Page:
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Devil's Elbow
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All Over The Map: Searching for the ‘Devil’s Elbow’ east of Renton

With the pandemic keeping many people closer to home for a longer period than just about anyone can remember, it’s been noted here before that a lot of us are exploring the areas around where we live with new and deeper curiosity.

A Facebook friend posted a video the other day of a bike ride down the Honey Dew Creek Trail in Renton east of Kennydale. The trail follows an old roadbed in a ravine along May Creek. This is in the area where the old Columbia & Puget Sound Railroad ran between Renton and Newcastle from the 1880s to 1930s.

In the post, he said this route was called the Devil’s Elbow, and that teenagers used to race up and down it back in the old days. A close look at the trail via Google Maps shows a fairly sharp and dangerous curve about midway down, and then a really sharp curve – almost a “T” – down near the bottom (which is just east of the Kennydale Memorial Hall).

Google Maps, not surprisingly, shows the route, but says nothing about the origins of the satanic name.

And I confess, I’d never heard of a Devil’s Elbow on the Eastside. I grew up several miles north of there on Rose Hill in Kirkland, and we had to settle for the non-demonic but still spooky “Deadman’s Curve” on the Old Redmond Road.

Elizabeth Stewart, director of the Renton History Museum, shared some old maps of the area and excerpts from oral histories that reference Devil’s Elbow as a dangerous place to drive, and a place possibly associated with moonshine during Prohibition.

It appears that “Devil’s Elbow” was the name that locals gave the roadway because of its treacherousness, but when that name was first applied remains unclear.

Perhaps this was sometime in the late 19th century as more settlers were arriving, and volume and frequency of travel on the old roadway – and maybe accidents at the sharp curve — were increasing. It’s also unclear what year it was first paved.

And those settlers may have been inspired by earlier place-namers elsewhere. The name “Devil’s Elbow” can be found in other English-speaking parts of the world – Scotland, Idaho, California, the Oregon Coast – and it was also applied to a few other Washington state locales.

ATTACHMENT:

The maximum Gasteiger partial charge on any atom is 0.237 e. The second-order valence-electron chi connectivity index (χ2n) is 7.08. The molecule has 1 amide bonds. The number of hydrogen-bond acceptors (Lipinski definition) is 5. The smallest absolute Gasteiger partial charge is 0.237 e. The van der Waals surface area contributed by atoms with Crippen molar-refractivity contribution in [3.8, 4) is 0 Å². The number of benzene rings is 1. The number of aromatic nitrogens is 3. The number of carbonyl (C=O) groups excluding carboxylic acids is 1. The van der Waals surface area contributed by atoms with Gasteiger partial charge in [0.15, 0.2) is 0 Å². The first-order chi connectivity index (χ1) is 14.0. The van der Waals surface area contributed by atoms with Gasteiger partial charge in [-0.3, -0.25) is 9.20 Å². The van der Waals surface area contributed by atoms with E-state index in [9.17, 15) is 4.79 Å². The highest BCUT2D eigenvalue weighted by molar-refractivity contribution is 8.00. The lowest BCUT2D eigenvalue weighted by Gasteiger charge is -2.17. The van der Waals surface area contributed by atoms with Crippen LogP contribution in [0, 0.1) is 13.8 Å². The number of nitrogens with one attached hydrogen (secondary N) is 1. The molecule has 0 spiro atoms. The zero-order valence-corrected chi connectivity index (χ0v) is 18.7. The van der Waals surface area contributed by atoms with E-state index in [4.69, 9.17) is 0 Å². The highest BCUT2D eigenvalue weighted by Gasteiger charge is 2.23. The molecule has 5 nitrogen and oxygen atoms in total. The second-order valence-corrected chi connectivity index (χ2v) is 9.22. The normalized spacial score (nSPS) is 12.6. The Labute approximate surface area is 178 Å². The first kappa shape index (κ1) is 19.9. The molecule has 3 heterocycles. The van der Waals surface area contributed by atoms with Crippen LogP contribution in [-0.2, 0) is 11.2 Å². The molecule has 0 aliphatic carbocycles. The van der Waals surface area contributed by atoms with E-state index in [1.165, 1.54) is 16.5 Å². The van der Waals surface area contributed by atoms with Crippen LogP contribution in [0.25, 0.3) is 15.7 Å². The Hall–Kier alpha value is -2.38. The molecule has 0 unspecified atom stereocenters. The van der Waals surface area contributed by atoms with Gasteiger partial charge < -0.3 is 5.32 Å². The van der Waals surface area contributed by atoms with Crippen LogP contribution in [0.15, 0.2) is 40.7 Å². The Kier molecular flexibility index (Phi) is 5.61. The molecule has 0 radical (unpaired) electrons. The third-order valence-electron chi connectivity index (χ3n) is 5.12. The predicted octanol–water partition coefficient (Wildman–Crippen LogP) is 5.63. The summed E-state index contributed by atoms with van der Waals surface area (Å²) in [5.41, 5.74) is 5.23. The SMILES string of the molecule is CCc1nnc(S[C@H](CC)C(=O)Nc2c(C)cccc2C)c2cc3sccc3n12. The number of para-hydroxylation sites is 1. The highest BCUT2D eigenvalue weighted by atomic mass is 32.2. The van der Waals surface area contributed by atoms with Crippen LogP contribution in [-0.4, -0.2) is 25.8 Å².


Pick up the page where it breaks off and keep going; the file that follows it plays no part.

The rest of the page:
There’s a Devil’s Elbow on the road (now Highway 2) to Steven’s Pass between Index and Gold Bar; the name was in use there more than a hundred years ago, and was the site of at least one fatal car accident. There’s also rock formation along the Skagit River called Devil’s Elbow, and that name might date back as early as the 1880s.

In the Renton area, the ravine along May Creek became a King County Park around 1970. There was a gravel pit in operation nearby for years, and the ravine was used as an illegal dump by residents.

In August 1970, a child died in an accident at the gravel pit when a sandy hillside collapsed, and the gravel pit was ordered closed soon after. Local serial killer Gary Gene Grant discarded the body of a victim in the ravine around the same time.

Before the Devil’s Elbow was closed to vehicles in the mid 1980s, the official (and much less colorful) name of the road was SE 95th Way.­­ In the area east of Honey Dew Creek Trail, the remaining roadway is now called 95th Way SE.

About a mile north, a nearby stretch of roadway that remains open to traffic and that has its own treacherous curve is SE May Creek Park Drive.

If you know of other unofficial (and hopefully more colorful) names for roads, curves or other geographic places like neighborhoods and parks around Washington, please reach out using my contact information below.

You can hear Feliks every Wednesday and Friday morning on Seattle’s Morning News and read more from him here. If you have a story idea, please email Feliks here.

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